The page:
A controversial road layout scheme in the heart of Brighton has been awarded a £6 million grant by regional funding chiefs.
The money will go towards the £8 million cost of a revamp planned for the Old Steine area of Brighton – known as Valley Gardens phase 3.
The grant to Brighton and Hove City Council was approved by the board of the Coast to Capital Local Enterprise Partnership (LEP) on Thursday (17 October).
The council has redesigned the road layout, footpaths and cycle routes from St Peter’s Church to the seafront.
Work on phase 1 and 2 of the Valley Gardens project is well under way – from St Peter’s to Edward Street – but phase 3 has been dogged by controversy.
Plans to scrap the Aquarium roundabout and replace it with traffic lights won the support of cyclists.
Some critics have pointed out though that cyclists and pedestrians will probably breathe in more fumes than anyone else from the way that traffic jams will be engineered.
But the proposal angered drivers and those worried about the pollution that would be generated by the resulting traffic jams.
The council’s favoured design has also upset people living to the east of Old Steine who have their own concerns about pollution. The current design would bunch four lanes of traffic together.
The taxi trade and some involved in buses had safety concerns and other worries, including about the area between the bottom of North Street and St James’s Street.
There were also concerns about a proposal to make Madeira Drive entry-only by the pier, forcing traffic to leave by Duke’s Mound.
The LEP said yesterday: “The Coast to Capital board has approved £6 million (from the) Local Growth Fund for Valley Gardens phase 3.
“The board is satisfied that the relevant funding criteria have been met and that Brighton and Hove City Council has met the conditions set by the Coast to Capital board.”
The council said: “Coast to Capital Local Enterprise Partnership has approved £6 million of funding for phase 3 of the Valley Gardens project.
“The decision was made at the Coast to Capital board meeting. It means that the council can now enter into a funding agreement and progress the scheme.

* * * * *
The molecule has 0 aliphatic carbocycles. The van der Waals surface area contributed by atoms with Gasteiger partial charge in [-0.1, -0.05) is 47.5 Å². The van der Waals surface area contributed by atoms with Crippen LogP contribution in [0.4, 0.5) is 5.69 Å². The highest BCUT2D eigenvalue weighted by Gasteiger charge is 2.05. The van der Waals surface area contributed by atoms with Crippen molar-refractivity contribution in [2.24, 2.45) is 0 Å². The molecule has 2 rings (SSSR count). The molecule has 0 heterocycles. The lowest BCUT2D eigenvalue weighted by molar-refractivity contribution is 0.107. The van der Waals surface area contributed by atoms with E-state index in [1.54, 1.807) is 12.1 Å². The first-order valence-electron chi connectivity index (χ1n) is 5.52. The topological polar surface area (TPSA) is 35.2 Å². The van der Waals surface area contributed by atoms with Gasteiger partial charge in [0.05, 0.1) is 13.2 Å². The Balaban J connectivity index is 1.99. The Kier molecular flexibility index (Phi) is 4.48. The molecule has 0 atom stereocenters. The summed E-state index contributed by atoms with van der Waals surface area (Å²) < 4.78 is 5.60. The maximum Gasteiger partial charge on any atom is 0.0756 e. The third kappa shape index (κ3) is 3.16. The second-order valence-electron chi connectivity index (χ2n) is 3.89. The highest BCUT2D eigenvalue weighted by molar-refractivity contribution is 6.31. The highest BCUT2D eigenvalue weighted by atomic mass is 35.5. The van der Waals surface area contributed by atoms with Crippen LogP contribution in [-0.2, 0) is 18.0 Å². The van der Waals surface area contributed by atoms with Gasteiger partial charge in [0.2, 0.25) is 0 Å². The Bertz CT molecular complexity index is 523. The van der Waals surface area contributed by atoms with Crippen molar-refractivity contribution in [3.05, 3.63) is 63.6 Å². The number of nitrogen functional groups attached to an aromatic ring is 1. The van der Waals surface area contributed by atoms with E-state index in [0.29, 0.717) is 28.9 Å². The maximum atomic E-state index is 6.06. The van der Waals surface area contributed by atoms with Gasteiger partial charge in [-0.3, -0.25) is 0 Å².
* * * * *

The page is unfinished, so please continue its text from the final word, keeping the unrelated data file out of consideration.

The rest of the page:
“Valley Gardens is a prime city centre site surrounded by attractions such as the Royal Pavilion and shopping areas leading down to the seafront and the Palace Pier.”
Pier boss Anne Ackord made a strongly worded plea in advance of the LEP board meeting – writing as chair of the Tourism Alliance – saying that the new scheme would harm the visitor economy and cost jobs.
Councillor councillor Lee Wares said that the project had scored poorly for value for money – and that was before changes that would be needed at Duke’s Mound had been factored in.
The Valley Gardens Forum, which represents businesses and residents, is believed to have been working on design improvements that would win the council the backing of many of its current opponents.
Labour councillor Anne Pissaridou, who chairs the council’s Environment, Transport and Sustainability Committee, said: “We will continue to engage with people to ensure we provide the best scheme possible.
“Valley Gardens is a key part of our commitment to improve the city’s environment for people.
“It will contribute to our wider aim of becoming carbon-neutral by 2030 by making it possible for more of us to make our journeys using public transport, cycling or walking.
“We have the opportunity to realise the potential of Valley Gardens as a place to visit, spend time in and host events.
“It will provide the infrastructure needed to give people access to the whole area, turn Valley Gardens into a destination in its own right and make it easier to explore other areas like Kemp Town and the seafront.”